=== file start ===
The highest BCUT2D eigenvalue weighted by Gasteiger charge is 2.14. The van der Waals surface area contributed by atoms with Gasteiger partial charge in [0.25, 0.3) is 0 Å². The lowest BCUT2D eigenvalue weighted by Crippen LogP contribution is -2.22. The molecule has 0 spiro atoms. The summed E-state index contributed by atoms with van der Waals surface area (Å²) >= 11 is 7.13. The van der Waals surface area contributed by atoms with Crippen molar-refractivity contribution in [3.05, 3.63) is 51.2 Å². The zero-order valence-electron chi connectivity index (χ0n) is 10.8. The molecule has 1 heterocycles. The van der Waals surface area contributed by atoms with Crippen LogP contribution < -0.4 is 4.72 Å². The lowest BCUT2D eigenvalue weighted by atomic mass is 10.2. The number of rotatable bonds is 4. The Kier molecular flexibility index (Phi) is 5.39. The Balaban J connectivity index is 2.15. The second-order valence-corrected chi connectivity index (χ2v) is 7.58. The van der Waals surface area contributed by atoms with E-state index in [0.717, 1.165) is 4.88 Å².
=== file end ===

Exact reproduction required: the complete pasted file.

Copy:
The highest BCUT2D eigenvalue weighted by Gasteiger charge is 2.14. The van der Waals surface area contributed by atoms with Gasteiger partial charge in [0.25, 0.3) is 0 Å². The lowest BCUT2D eigenvalue weighted by Crippen LogP contribution is -2.22. The molecule has 0 spiro atoms. The summed E-state index contributed by atoms with van der Waals surface area (Å²) >= 11 is 7.13. The van der Waals surface area contributed by atoms with Crippen molar-refractivity contribution in [3.05, 3.63) is 51.2 Å². The zero-order valence-electron chi connectivity index (χ0n) is 10.8. The molecule has 1 heterocycles. The van der Waals surface area contributed by atoms with Crippen LogP contribution < -0.4 is 4.72 Å². The lowest BCUT2D eigenvalue weighted by atomic mass is 10.2. The number of rotatable bonds is 4. The Kier molecular flexibility index (Phi) is 5.39. The Balaban J connectivity index is 2.15. The second-order valence-corrected chi connectivity index (χ2v) is 7.58. The van der Waals surface area contributed by atoms with E-state index in [0.717, 1.165) is 4.88 Å².